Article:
• Environmental problems will worsen. In many regions, Beijing faces challenges in providing water of sufficient quantity and quality to its citizens. Degradation of agriculturally significant resources and major industrial contamination have worsened air quality in many cities; environmental protests have occurred when these conditions have become locally intolerable. Cancer and other environmentally-induced illnesses are severe enough in some regions that no advanced methods are necessary to diagnose the situation.

These tests will occur in a period of slowing economic growth, structural transformation of the Chinese economy, and bills from debt-fueled building at home and abroad since the 2008-09 global financial crisis. At the same time, the Chinese leadership is increasingly centralizing power and prosecuting an anticorruption campaign that—while popular with the public—has alienated a segment of the wealthiest Chinese. This domestic backdrop will help shape whether China’s growing influence in Asia and the world brings renewed vigor and effectiveness to the international system or results in systemic economic shocks and a heightened risk of regional conflict.

  • Success in meeting these challenges may have repercussions in China’s approach to its East Asian neighbors. A smooth and deft economic transition and a more unified leadership would bolster Beijing’s confidence in its dealings with Japan, the Philippines, and Vietnam. Just as they are likely to defend their territorial sovereignty, foreign corporations, universities, and individuals will complicate China’s adjustment by seeking protection against cyber and intellectual property theft, regulatory harassment, and market manipulation.
  • Beijing will also gain international influence and respect if its new multilateral investment initiatives succeed in boosting employment and livelihoods at home and abroad. Multilateral investment could also threaten China’s influence abroad, however, particularly if coziness with corrupt regimes in Africa gives rise to the kind of popular resentment that the United States has faced in the Middle East.
  • Similarly, Beijing could benefit by playing a leadership role in helping the region manage greenhouse gas emissions and build resilience to sea level rise, pollution, extreme weather, and biodiversity loss. Environmental issues will remain key quality of life concerns and pathways to civil society activism across the region, opportunities for governments’ responsiveness, and innovation.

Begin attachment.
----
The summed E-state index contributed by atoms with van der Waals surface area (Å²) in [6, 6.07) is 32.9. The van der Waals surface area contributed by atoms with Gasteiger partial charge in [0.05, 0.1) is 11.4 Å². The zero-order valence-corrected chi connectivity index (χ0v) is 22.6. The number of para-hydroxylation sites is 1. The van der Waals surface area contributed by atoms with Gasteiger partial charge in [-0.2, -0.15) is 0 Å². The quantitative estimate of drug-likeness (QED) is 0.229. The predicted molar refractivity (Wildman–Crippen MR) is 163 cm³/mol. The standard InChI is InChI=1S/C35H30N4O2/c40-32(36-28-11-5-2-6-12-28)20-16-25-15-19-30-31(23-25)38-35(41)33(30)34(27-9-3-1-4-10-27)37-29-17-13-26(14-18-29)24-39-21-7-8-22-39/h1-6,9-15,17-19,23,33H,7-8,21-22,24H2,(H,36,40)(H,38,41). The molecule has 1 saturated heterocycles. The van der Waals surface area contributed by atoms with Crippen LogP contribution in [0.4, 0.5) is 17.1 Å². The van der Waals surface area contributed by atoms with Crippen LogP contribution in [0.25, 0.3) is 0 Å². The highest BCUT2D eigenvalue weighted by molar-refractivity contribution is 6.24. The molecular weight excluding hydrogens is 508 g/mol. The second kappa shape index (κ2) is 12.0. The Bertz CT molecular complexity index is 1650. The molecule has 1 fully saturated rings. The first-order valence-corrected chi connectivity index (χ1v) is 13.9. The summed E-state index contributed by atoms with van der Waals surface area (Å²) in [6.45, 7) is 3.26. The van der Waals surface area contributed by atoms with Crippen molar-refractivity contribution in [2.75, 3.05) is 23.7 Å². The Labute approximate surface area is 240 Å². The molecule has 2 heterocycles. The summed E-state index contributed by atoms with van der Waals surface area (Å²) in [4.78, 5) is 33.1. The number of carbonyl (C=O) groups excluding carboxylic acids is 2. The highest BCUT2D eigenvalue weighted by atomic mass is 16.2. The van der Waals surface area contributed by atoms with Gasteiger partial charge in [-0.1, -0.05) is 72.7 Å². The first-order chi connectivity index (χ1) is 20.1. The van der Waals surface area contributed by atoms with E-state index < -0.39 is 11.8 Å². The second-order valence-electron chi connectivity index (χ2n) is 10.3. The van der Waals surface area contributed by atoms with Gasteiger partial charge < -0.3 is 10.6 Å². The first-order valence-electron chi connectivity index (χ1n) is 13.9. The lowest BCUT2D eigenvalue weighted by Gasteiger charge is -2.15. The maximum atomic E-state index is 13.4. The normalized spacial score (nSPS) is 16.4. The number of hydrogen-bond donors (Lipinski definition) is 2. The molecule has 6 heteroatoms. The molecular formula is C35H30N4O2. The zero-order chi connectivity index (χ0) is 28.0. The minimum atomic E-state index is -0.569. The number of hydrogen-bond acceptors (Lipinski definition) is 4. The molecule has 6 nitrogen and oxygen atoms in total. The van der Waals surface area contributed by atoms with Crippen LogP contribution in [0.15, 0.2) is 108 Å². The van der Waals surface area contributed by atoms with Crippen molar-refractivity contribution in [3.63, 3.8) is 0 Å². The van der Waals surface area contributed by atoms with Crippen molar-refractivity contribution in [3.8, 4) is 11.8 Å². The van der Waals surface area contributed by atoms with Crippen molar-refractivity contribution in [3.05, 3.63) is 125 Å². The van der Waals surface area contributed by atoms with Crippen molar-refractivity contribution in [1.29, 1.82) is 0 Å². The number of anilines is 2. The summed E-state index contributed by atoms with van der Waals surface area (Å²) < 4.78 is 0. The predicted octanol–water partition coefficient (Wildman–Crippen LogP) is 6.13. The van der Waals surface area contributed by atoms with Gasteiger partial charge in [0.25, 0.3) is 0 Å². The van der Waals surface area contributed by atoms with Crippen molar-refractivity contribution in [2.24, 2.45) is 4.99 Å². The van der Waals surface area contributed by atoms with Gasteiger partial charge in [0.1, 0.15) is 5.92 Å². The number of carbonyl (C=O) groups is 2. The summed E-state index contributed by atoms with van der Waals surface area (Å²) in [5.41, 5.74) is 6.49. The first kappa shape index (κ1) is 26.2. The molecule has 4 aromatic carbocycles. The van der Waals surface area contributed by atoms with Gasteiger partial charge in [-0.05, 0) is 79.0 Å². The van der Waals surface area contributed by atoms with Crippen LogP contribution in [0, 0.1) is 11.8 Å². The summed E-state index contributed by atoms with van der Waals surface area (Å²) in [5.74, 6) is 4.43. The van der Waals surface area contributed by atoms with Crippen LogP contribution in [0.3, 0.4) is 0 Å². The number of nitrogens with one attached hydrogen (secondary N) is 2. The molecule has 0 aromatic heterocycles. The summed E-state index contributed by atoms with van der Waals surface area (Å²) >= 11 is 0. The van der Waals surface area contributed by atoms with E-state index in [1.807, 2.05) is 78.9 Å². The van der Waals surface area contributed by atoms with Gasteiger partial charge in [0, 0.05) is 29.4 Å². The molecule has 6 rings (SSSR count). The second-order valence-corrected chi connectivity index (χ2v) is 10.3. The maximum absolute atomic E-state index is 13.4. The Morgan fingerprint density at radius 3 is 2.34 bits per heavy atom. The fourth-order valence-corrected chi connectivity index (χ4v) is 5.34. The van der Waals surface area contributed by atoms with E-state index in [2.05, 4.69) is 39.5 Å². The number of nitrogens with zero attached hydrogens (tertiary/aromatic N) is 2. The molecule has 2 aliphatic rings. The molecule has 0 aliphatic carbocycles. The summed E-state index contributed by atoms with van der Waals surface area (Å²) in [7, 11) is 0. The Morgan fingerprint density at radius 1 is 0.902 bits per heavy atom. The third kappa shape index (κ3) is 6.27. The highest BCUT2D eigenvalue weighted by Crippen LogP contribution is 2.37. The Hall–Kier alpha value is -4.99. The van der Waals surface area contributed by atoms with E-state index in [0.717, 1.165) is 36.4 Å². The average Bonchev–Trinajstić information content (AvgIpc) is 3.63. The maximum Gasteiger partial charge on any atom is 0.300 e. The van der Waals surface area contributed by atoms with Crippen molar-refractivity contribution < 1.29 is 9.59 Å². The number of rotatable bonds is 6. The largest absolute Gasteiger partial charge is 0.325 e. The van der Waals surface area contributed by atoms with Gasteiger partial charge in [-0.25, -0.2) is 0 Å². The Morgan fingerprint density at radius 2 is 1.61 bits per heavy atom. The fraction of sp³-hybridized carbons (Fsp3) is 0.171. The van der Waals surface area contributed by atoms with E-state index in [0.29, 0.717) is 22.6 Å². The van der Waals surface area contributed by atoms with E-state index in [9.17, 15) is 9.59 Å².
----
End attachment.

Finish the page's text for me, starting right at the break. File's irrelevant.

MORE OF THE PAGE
• As the ethnic Russian population in the Far East plummets and eastern Russian cities stand largely empty, it would be natural for Chinese interest and appetites to turn northward, potentially increasing friction in the area. Large numbers of Chinese have already been filtering into the region on a variety of pretexts, visas, and business interests.
  • Whether Beijing wields its ties with Islamabad and Pyongyang more effectively against protracted threats in Afghanistan and North Korea’s nuclear program will have a significant impact on peace and stability in South and Northeast Asia.

Other Considerations: Partnership Management. Partnership and alliance management will be the primary East Asian task for the United States, with free trade agreements such as the Trans-Pacific Partnership (TPP) offering the potential to help the region diversify away from overdependence on China. However, many TPP participants—as well as business elites, working publics, and political leaders in some Asian countries—see more opportunity than threat in China and are uncertain about the US approach and commitment to the TPP. China’s size, level of development, and particular needs, including resources and high-end capital goods, make it an economic prospect for other countries in the region as a market, investment source, and production location in ways and degrees that the United States cannot necessarily match.

  • US allies and partners also remain uncertain about the future of the US “rebalance” to the region, given Washington’s domestic and other international preoccupations and potential resource constraints.
  • In Northeast Asia, Beijing, Tokyo, and Seoul will remain economically interdependent, even while they improve their individual security capabilities. They will need to manage security risks resolutely and avoid security-dilemma dynamics and the reciprocal escalation that can occur when defensive measures are interpreted offensively.